At Albert Einstein College of Medicine, education in the responsible conduct of research is mandatory for all graduate students, M.D./Ph.D. [MSTP] students and postdoctoral fellows.
The course format involves weekly lectures (one hour) to the entire class followed by 90-minute small group, case-based discussions, which focus on the topic of the weekly lecture. Each small group includes faculty members and a mix of 10 to 15 Ph.D. students, MSTP students and postdoctoral fellows. The course follows the American Association of Medical Colleges handbook Teaching the Responsible Conduct of Research through a Case Study Approach. The course addresses the nine NIH-mandated subjects, including:
- conflict of interest — personal, professional, and financial;
- policies regarding human subjects, live vertebrate animal subjects in research, and safe laboratory practices;
- mentor/mentee responsibilities and relationships;
- collaborative research including collaborations with industry;
- peer review including publications and grant reviews;
- data acquisition and laboratory tools; management, sharing and ownership;
- research misconduct and policies for handling misconduct;
- responsible authorship and publication; avoiding questionable writing practices; plagiarism; and
- the scientist as a responsible member of society, contemporary ethical issues in biomedical research and the environmental and societal impacts of scientific research.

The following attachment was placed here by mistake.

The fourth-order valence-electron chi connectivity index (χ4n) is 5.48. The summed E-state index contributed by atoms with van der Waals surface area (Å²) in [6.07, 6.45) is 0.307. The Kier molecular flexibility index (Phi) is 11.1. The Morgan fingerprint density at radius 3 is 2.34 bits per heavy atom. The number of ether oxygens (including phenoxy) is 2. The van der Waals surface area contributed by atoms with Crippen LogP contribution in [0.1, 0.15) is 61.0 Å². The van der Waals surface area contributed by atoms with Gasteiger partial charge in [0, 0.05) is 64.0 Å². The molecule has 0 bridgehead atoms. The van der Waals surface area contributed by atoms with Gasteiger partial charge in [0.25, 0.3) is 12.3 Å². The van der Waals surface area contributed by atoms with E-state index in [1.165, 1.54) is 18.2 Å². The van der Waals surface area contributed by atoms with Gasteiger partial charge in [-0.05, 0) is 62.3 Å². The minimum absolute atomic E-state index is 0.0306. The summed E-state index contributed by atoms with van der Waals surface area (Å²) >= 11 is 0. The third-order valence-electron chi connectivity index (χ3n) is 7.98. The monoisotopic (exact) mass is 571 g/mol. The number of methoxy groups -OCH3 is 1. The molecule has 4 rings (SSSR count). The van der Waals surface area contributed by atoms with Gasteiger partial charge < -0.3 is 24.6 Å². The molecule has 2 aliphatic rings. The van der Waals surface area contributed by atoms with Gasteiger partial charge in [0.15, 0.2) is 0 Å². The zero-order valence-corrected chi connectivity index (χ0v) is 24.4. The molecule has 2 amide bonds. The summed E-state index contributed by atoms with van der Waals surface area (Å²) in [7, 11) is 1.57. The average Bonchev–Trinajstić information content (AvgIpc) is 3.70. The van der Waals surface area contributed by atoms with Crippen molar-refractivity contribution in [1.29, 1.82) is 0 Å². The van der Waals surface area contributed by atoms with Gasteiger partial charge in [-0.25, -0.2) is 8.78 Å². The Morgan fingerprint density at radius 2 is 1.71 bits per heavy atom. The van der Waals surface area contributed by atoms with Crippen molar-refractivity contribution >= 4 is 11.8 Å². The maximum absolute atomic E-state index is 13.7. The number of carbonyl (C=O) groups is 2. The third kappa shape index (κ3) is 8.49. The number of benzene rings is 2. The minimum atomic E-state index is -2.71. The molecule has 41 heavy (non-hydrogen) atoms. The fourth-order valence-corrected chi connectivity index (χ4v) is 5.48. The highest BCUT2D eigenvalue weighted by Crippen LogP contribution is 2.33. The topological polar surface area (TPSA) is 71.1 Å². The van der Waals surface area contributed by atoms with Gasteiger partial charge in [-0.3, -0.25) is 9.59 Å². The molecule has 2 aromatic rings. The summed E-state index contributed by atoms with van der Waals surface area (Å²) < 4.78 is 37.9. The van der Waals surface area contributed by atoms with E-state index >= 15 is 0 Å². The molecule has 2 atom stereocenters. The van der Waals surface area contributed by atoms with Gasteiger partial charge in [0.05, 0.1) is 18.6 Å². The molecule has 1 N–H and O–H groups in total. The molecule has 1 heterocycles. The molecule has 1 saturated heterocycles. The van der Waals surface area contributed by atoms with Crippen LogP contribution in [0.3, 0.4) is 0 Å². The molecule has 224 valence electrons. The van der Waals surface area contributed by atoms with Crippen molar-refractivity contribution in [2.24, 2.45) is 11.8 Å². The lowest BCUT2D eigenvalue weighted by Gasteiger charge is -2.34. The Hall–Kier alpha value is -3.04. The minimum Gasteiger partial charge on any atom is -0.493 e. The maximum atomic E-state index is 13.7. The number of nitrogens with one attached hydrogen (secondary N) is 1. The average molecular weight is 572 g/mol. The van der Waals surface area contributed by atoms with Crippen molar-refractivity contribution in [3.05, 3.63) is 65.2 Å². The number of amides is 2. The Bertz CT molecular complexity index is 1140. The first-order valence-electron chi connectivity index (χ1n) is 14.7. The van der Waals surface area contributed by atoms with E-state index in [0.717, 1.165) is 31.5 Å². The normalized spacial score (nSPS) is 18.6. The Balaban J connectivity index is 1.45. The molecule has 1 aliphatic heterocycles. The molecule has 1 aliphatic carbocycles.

In addition, the Animal Institute at Einstein offers workshops that serve as an introduction to practical and ethical issues involved in the use of laboratory animals in research. All predoctoral and postdoctoral fellows who conduct research involving animals are required to take a preparatory course before beginning their research.
With regard to human subjects, the Committee on Clinical Investigations (CCI) holds several training workshops annually for investigators and trainees on the ethics of research involving human subjects. At these workshops, the CCI and Einstein administration present and explain federal regulations governing research on human subjects as well as specific institutional policies; provide general ethical and philosophical viewpoints on informed consent, risk‑benefit assessments, recruitment of subjects and vulnerable subject populations; and provide a forum for discussion and questions.